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J Cell Biochem. 1992 May;49(1):82-92.

Cloning and expression of the human myeloid cell nuclear differentiation antigen: regulation by interferon alpha.

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Department of Pathology, Vanderbilt University School of Medicine, Nashville, Tennessee 37232.


The human myeloid cell nuclear differentiation antigen (MNDA) is a protein of 406 amino acids that is expressed specifically in granulocytes, monocytes and earlier stage cells of these lineages. Degenerate oligonucleotides that could encode regions of MNDA amino acid sequence were used to amplify the MNDA cDNA sequence using the polymerase chain reaction. The amplified cDNA product was sequenced to confirm that it encoded the MNDA protein. It was then used as a probe to isolate five clones from a human bone marrow lambda gt10 cDNA library. A clone containing a 1,672 base pair cDNA insert was sequenced and found to encode the entire MNDA open reading frame, as well as 5' and 3' untranslated regions. The primary structure of the MNDA contains extensive regions of sequence similarity with the protein products of the interferon-inducible genes: 204 and interferon regulatory factor 2. In addition, a 12-base sequence matching the interferon-stimulated response element consensus sequence [GAAAN(N)GAAA] is located in the 5' untranslated region of the MNDA cDNA. The 1.8 kb MNDA mRNA was detected only in cells that express the antigen and the level of MNDA mRNA was elevated in cells treated with either recombinant or natural interferon alpha. The MNDA mRNA was not induced by interferon alpha in cells that do not exhibit a constitutive level of the MNDA mRNA. The MNDA contains sequence motifs found in gene regulatory proteins. The expression and the primary structure of the MNDA indicates that it plays a role in the granulocyte/monocyte cell-specific response to interferon.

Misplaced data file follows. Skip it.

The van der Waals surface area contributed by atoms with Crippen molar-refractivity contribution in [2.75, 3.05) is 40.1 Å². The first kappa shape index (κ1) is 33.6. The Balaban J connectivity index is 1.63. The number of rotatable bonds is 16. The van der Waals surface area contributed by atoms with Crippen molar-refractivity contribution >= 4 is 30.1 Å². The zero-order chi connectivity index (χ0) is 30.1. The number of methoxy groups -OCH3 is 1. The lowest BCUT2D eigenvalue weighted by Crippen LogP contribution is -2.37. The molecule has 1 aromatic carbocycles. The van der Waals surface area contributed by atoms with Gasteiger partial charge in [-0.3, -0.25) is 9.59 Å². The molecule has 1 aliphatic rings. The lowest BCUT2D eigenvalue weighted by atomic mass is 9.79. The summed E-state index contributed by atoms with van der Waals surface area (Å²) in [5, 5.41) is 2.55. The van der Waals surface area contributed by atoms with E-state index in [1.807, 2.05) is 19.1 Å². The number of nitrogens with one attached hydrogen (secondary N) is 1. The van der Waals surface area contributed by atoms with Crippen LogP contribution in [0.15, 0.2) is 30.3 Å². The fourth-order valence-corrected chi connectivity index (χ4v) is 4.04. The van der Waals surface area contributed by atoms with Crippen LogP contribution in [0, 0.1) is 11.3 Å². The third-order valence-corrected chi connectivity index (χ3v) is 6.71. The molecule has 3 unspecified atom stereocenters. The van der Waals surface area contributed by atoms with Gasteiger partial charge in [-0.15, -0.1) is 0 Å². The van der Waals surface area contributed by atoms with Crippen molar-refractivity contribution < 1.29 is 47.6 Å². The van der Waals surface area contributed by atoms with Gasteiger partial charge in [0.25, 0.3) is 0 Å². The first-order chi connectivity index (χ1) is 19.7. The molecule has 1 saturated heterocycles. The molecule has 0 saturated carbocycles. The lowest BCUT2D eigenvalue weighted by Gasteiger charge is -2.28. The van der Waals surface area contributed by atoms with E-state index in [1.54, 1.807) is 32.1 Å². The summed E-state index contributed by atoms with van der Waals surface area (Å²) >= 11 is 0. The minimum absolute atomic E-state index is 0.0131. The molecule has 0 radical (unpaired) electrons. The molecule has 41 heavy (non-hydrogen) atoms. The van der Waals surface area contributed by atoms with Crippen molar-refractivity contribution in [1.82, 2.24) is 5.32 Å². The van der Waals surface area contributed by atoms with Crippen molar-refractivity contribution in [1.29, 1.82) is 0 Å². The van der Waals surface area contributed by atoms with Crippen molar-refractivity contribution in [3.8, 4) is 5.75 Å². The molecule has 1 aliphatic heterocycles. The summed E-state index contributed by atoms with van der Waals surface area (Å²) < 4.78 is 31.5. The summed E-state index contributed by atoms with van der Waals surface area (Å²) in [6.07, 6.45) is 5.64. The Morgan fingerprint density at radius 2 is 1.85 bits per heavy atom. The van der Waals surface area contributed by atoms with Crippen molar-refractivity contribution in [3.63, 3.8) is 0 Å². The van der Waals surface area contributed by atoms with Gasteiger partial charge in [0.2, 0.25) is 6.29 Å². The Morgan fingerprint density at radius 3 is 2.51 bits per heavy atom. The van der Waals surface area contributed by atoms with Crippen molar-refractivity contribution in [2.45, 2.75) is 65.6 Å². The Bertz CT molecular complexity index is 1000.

[Indexed for MEDLINE]

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